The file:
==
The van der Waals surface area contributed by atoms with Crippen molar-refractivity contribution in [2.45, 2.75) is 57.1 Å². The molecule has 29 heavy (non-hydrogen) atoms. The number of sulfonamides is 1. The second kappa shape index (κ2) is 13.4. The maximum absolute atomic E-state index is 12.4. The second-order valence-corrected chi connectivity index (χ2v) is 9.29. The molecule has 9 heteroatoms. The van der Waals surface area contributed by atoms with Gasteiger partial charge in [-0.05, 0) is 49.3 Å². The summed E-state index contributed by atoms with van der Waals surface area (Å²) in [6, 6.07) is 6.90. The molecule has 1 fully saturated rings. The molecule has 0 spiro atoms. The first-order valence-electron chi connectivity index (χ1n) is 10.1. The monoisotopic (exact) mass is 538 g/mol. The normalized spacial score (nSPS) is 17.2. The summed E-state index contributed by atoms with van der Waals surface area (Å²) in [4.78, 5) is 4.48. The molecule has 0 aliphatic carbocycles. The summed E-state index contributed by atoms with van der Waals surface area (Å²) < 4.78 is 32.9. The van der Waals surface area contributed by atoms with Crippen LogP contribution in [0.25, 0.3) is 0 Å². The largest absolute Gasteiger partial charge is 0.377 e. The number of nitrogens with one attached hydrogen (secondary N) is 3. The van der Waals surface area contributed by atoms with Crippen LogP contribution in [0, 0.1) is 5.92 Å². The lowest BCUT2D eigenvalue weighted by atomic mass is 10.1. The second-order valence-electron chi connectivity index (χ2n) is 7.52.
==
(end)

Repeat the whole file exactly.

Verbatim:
The van der Waals surface area contributed by atoms with Crippen molar-refractivity contribution in [2.45, 2.75) is 57.1 Å². The molecule has 29 heavy (non-hydrogen) atoms. The number of sulfonamides is 1. The second kappa shape index (κ2) is 13.4. The maximum absolute atomic E-state index is 12.4. The second-order valence-corrected chi connectivity index (χ2v) is 9.29. The molecule has 9 heteroatoms. The van der Waals surface area contributed by atoms with Gasteiger partial charge in [-0.05, 0) is 49.3 Å². The summed E-state index contributed by atoms with van der Waals surface area (Å²) in [6, 6.07) is 6.90. The molecule has 1 fully saturated rings. The molecule has 0 spiro atoms. The first-order valence-electron chi connectivity index (χ1n) is 10.1. The monoisotopic (exact) mass is 538 g/mol. The normalized spacial score (nSPS) is 17.2. The summed E-state index contributed by atoms with van der Waals surface area (Å²) in [4.78, 5) is 4.48. The molecule has 0 aliphatic carbocycles. The summed E-state index contributed by atoms with van der Waals surface area (Å²) < 4.78 is 32.9. The van der Waals surface area contributed by atoms with Crippen LogP contribution in [0.25, 0.3) is 0 Å². The largest absolute Gasteiger partial charge is 0.377 e. The number of nitrogens with one attached hydrogen (secondary N) is 3. The van der Waals surface area contributed by atoms with Crippen LogP contribution in [0, 0.1) is 5.92 Å². The lowest BCUT2D eigenvalue weighted by atomic mass is 10.1. The second-order valence-electron chi connectivity index (χ2n) is 7.52.